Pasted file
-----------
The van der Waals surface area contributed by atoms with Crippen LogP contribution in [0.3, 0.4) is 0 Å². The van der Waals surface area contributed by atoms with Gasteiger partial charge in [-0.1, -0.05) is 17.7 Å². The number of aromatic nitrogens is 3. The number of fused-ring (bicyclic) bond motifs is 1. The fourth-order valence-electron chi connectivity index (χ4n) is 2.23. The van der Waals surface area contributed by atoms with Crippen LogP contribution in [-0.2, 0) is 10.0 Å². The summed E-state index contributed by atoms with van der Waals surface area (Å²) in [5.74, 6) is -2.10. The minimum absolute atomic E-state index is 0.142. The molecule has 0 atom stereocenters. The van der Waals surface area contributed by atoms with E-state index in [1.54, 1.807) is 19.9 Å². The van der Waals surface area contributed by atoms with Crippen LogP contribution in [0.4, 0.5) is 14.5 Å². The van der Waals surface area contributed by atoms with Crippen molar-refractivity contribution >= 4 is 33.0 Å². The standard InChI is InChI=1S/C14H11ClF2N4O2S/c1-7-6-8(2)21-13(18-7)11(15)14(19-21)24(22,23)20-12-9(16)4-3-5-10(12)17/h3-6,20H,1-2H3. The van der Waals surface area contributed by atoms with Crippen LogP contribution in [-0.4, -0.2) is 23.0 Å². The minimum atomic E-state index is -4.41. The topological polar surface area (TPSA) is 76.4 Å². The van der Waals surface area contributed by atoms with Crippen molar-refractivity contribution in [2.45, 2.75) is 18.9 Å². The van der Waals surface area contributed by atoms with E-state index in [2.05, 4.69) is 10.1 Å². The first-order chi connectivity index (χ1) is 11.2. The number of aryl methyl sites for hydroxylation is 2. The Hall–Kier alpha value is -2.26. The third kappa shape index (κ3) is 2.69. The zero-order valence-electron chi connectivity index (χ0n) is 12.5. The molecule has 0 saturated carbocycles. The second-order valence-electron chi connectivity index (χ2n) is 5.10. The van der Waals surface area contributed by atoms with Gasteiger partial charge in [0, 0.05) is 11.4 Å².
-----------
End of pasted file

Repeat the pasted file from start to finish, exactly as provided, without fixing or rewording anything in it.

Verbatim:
The van der Waals surface area contributed by atoms with Crippen LogP contribution in [0.3, 0.4) is 0 Å². The van der Waals surface area contributed by atoms with Gasteiger partial charge in [-0.1, -0.05) is 17.7 Å². The number of aromatic nitrogens is 3. The number of fused-ring (bicyclic) bond motifs is 1. The fourth-order valence-electron chi connectivity index (χ4n) is 2.23. The van der Waals surface area contributed by atoms with Crippen LogP contribution in [-0.2, 0) is 10.0 Å². The summed E-state index contributed by atoms with van der Waals surface area (Å²) in [5.74, 6) is -2.10. The minimum absolute atomic E-state index is 0.142. The molecule has 0 atom stereocenters. The van der Waals surface area contributed by atoms with E-state index in [1.54, 1.807) is 19.9 Å². The van der Waals surface area contributed by atoms with Crippen LogP contribution in [0.4, 0.5) is 14.5 Å². The van der Waals surface area contributed by atoms with Crippen molar-refractivity contribution >= 4 is 33.0 Å². The standard InChI is InChI=1S/C14H11ClF2N4O2S/c1-7-6-8(2)21-13(18-7)11(15)14(19-21)24(22,23)20-12-9(16)4-3-5-10(12)17/h3-6,20H,1-2H3. The van der Waals surface area contributed by atoms with Crippen LogP contribution in [-0.4, -0.2) is 23.0 Å². The minimum atomic E-state index is -4.41. The topological polar surface area (TPSA) is 76.4 Å². The van der Waals surface area contributed by atoms with Crippen molar-refractivity contribution in [2.45, 2.75) is 18.9 Å². The van der Waals surface area contributed by atoms with E-state index in [2.05, 4.69) is 10.1 Å². The first-order chi connectivity index (χ1) is 11.2. The number of aryl methyl sites for hydroxylation is 2. The Hall–Kier alpha value is -2.26. The third kappa shape index (κ3) is 2.69. The zero-order valence-electron chi connectivity index (χ0n) is 12.5. The molecule has 0 saturated carbocycles. The second-order valence-electron chi connectivity index (χ2n) is 5.10. The van der Waals surface area contributed by atoms with Gasteiger partial charge in [0, 0.05) is 11.4 Å².